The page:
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  7. added 2019-09-25
    Libertarian Arguments for Anarchism.Stephen Kershnar - 2011 - Reason Papers 33:137-143.
    Aeon Skoble and other libertarians fail to show that libertarianism supports anarchism. The focus on whether persons would rationally consent to the state misses the issue. Instead, the truth of anarchism depends on whether all or most persons actually have consented to the state. Tacit consent to the acquisition of property rights in previously unowned things provides us with a model as to how valid consent might occur. However, whether persons actually have done so is an empirical issue.
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  8. added 2019-08-01
    लोकतंत्र द्वारा आत्महत्या अमेरिका और दुनिया के लिए एक प्रसूति.Michael Richard Starks - 2019 - Las Vegas, NV USA: Reality Press.
    अमेरिका और दुनिया अत्यधिक जनसंख्या वृद्धि से पतन की प्रक्रिया में हैं, पिछली सदी के लिए यह सबसे अधिक है, और अब यह सब, 3 दुनिया के लोगों के कारण. संसाधनों की खपत और 3 अरब से अधिक ca. 2100 के अलावा औद्योगिक सभ्यता पतन और भुखमरी, रोग, हिंसा और एक चौंका देने वाले पैमाने पर युद्ध के बारे में लाना होगा. पृथ्वी हर साल अपने topsoil के कम से कम 1% खो देता है, तो के रूप में यह 2100 (...)
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  9. added 2019-06-06
    Language and Legitimacy: Is Pragmatist Political Theory Fallacious?Thomas Fossen - 2019 - European Journal of Political Theory 18 (2):293-305.
    Eva Erman and Niklas Möller have recently criticised a range of political theorists for committing a pragmatistic fallacy, illicitly drawing normative conclusions from politically neutral ideas abo...
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  10. added 2019-04-30
    Could Present Laws Legitimately Bind Future Generations? A Normative Analysis of the Jeffersonian Model.Shai Agmon - 2016 - Intergenerational Justice Review 9 (2).
    Thomas Jefferson’s famous proposal; whereby a state’s constitution should be re-enacted every 19 years by a majority vote; purports to solve the intergenerational problem caused by perpetual constitutions: namely that laws which were enacted by people who are already dead bind living citizens without their consent. I argue that the model fails to fulfil its own normative consent-based aspirations. This is because it produces two groups of people who will end up living under laws to which they did not give (...)
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  11. added 2019-03-26
    Tying Legitimacy to Political Power: Graded Legitimacy Standards for International Institutions.Antoinette Scherz - forthcoming - European Journal of Political Theory:147488511983813.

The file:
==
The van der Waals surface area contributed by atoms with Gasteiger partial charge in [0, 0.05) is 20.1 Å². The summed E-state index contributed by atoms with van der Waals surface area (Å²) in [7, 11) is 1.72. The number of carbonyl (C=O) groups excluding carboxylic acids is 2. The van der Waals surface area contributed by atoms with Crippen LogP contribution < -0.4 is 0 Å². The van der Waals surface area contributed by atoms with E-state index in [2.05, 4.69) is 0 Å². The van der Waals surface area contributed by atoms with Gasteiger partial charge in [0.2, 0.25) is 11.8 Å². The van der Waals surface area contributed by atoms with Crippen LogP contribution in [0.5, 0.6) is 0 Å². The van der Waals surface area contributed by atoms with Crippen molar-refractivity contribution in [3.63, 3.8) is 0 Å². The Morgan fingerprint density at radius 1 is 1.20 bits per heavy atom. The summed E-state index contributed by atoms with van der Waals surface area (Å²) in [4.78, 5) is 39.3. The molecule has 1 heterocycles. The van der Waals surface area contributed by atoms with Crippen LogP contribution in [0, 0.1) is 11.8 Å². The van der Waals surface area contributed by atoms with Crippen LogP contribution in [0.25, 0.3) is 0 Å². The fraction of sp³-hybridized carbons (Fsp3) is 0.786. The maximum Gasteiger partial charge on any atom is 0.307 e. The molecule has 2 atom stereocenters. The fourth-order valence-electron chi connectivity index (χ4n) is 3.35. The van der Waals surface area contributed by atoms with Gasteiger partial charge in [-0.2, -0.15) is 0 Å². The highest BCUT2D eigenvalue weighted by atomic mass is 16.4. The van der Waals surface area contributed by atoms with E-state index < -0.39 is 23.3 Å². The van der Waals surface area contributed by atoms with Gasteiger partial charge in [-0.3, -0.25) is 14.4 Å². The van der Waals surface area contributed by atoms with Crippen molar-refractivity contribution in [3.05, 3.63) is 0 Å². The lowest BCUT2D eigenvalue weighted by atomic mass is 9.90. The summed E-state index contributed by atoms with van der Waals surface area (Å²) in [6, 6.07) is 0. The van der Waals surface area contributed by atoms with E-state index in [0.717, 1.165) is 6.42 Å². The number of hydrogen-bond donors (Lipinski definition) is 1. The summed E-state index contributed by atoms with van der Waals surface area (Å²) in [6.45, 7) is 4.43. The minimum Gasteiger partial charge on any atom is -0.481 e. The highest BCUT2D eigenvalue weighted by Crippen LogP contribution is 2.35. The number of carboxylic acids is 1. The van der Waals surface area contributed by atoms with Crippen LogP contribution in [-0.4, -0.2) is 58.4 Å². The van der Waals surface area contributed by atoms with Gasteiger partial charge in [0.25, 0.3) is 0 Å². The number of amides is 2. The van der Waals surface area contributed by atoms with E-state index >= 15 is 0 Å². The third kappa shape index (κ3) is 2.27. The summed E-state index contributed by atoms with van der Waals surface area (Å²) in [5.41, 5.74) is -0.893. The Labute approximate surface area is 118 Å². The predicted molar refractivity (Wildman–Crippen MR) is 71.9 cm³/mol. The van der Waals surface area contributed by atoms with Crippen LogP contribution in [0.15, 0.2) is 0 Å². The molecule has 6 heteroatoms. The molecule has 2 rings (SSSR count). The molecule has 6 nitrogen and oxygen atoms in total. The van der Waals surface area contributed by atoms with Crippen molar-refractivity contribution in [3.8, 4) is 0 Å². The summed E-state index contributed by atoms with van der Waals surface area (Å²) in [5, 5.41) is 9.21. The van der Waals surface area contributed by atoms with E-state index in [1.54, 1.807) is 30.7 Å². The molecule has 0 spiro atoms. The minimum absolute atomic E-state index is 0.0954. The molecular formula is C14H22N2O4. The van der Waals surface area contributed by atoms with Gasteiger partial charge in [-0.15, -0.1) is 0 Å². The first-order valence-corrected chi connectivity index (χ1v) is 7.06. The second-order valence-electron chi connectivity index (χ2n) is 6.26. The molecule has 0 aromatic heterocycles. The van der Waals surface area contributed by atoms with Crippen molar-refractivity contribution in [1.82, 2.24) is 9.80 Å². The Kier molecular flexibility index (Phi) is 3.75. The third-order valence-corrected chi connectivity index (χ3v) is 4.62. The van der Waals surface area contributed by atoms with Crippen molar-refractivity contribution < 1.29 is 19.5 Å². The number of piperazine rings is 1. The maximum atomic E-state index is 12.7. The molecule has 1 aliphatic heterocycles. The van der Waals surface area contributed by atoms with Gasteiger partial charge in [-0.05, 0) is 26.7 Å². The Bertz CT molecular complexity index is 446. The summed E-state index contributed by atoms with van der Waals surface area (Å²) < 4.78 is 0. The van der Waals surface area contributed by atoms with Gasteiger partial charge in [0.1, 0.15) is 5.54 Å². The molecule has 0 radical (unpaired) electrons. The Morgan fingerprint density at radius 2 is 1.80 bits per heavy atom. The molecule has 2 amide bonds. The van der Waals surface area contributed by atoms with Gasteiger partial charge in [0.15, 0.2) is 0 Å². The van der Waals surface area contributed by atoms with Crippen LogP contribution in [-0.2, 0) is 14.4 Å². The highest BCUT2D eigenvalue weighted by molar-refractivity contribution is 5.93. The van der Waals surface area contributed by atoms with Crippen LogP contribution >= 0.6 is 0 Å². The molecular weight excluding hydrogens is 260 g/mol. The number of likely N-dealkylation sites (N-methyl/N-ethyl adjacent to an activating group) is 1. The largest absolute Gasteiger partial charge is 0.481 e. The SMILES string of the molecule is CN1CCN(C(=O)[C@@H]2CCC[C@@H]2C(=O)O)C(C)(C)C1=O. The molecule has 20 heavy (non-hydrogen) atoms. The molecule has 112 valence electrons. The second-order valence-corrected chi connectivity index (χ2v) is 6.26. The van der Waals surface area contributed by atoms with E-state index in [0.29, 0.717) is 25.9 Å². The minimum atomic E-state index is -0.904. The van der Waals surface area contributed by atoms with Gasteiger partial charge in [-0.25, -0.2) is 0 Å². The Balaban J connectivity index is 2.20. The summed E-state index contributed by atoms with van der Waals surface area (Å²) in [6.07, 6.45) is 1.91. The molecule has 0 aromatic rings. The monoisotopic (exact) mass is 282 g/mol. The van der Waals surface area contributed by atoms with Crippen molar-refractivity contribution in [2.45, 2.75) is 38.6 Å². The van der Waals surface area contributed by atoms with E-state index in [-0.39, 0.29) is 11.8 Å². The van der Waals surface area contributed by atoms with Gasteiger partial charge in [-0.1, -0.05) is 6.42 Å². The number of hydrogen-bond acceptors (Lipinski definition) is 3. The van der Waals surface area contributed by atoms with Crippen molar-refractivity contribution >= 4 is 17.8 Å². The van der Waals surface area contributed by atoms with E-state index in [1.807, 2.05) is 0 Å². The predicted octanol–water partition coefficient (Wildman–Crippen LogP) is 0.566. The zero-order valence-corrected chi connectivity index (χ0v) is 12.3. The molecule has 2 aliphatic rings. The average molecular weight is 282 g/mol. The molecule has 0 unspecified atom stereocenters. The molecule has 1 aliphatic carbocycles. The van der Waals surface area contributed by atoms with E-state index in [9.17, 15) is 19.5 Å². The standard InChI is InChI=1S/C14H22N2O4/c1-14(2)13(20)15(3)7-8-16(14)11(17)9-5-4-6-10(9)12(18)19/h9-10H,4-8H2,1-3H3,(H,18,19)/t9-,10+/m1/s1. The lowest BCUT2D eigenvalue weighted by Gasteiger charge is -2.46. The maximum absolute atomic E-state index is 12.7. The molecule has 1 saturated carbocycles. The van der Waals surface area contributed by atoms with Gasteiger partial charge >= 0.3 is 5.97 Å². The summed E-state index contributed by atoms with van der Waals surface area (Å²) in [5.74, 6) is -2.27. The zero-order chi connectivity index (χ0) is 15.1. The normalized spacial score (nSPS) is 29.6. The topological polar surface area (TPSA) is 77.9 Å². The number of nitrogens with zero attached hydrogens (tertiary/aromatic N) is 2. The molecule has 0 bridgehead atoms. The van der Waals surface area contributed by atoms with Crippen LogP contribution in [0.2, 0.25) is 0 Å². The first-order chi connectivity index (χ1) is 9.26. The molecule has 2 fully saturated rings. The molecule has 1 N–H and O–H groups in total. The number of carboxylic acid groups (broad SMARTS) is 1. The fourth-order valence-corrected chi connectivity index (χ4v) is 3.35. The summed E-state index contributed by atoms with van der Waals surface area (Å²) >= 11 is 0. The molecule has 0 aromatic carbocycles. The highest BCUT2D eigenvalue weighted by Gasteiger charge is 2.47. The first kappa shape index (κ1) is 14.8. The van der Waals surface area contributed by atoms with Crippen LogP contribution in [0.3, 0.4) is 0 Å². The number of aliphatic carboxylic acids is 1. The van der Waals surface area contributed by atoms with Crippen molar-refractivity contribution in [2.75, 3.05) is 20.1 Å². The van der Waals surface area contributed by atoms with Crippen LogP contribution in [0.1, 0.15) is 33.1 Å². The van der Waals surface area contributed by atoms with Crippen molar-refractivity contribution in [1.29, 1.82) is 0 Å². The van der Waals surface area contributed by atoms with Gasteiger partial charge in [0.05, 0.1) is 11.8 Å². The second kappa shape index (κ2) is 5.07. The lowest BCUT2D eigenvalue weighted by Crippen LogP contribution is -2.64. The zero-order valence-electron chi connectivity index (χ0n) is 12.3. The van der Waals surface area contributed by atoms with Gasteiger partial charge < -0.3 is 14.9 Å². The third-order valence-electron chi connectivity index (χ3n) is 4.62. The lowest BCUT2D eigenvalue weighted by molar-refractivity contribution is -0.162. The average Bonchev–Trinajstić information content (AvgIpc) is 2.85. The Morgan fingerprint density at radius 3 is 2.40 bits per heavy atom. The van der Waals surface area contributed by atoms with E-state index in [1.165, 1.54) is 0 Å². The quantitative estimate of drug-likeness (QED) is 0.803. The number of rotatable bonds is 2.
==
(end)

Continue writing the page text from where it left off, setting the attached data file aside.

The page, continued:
International institutions have become increasingly important not only in the relations between states, but also for individuals. When are these institutions legitimate? The legitimacy standards for international institutions are predominantly either minimal or democratic and cannot capture the large variety of international institutions. This article develops an autonomy-based conception of legitimacy based on the justification of political power that is applicable to both international and domestic institutions. Political power as rule-setting is a particular normative threat to the personal and political (...)
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  12. added 2019-02-24
    Consent by Residence: A Defense.Stephen Puryear - forthcoming - European Journal of Political Theory 18:1-18.
    The traditional view according to which we adults tacitly consent to a state’s lawful actions just by living within its borders—the residence theory—is now widely rejected by political philosophers. According to the critics, this theory fails because consent must be (i) intentional, (ii) informed, and (iii) voluntary, whereas one’s continued residence within a state is typically none of these things. Few people intend to remain within the state in which they find themselves, and few realize that by remaining they are (...)
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  13. added 2019-02-13
    Global Public Reason, Diversity, and Consent.Samuel Director - 2019 - Philosophical Papers 48 (1):31-57.
    In this paper, I examine global public reason as a method of justifying a global state. Ultimately, I conclude that global public reason fails to justify a global state. This is the case, because global public reason faces an unwinnable dilemma. The global public reason theorist must endorse either a hypothetical theory of consent or an actual theory of consent; if she endorses a theory of hypothetical consent, then she fails to justify her principles; and if she endorses a theory (...)